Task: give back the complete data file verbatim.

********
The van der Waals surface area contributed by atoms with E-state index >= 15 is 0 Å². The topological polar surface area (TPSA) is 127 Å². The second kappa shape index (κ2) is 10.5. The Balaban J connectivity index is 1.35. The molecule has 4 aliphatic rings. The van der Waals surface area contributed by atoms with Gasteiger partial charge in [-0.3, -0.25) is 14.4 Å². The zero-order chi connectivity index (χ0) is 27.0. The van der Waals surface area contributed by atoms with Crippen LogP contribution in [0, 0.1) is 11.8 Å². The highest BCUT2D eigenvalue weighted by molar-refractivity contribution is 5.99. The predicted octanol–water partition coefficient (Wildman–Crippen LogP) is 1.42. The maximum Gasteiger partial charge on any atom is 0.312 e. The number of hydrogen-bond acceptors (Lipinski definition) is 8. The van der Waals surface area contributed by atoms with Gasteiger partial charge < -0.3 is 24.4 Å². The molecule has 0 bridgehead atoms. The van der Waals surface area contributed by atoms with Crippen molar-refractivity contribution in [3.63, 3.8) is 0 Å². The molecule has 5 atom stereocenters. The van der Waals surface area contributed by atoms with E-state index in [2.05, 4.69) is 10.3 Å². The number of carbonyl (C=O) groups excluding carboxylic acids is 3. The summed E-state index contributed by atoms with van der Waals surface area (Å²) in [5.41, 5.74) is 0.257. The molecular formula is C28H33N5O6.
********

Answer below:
The van der Waals surface area contributed by atoms with E-state index >= 15 is 0 Å². The topological polar surface area (TPSA) is 127 Å². The second kappa shape index (κ2) is 10.5. The Balaban J connectivity index is 1.35. The molecule has 4 aliphatic rings. The van der Waals surface area contributed by atoms with Gasteiger partial charge in [-0.3, -0.25) is 14.4 Å². The zero-order chi connectivity index (χ0) is 27.0. The van der Waals surface area contributed by atoms with Crippen LogP contribution in [0, 0.1) is 11.8 Å². The highest BCUT2D eigenvalue weighted by molar-refractivity contribution is 5.99. The predicted octanol–water partition coefficient (Wildman–Crippen LogP) is 1.42. The maximum Gasteiger partial charge on any atom is 0.312 e. The number of hydrogen-bond acceptors (Lipinski definition) is 8. The van der Waals surface area contributed by atoms with Gasteiger partial charge < -0.3 is 24.4 Å². The molecule has 0 bridgehead atoms. The van der Waals surface area contributed by atoms with Crippen molar-refractivity contribution in [3.63, 3.8) is 0 Å². The molecule has 5 atom stereocenters. The van der Waals surface area contributed by atoms with E-state index in [2.05, 4.69) is 10.3 Å². The number of carbonyl (C=O) groups excluding carboxylic acids is 3. The summed E-state index contributed by atoms with van der Waals surface area (Å²) in [5.41, 5.74) is 0.257. The molecular formula is C28H33N5O6.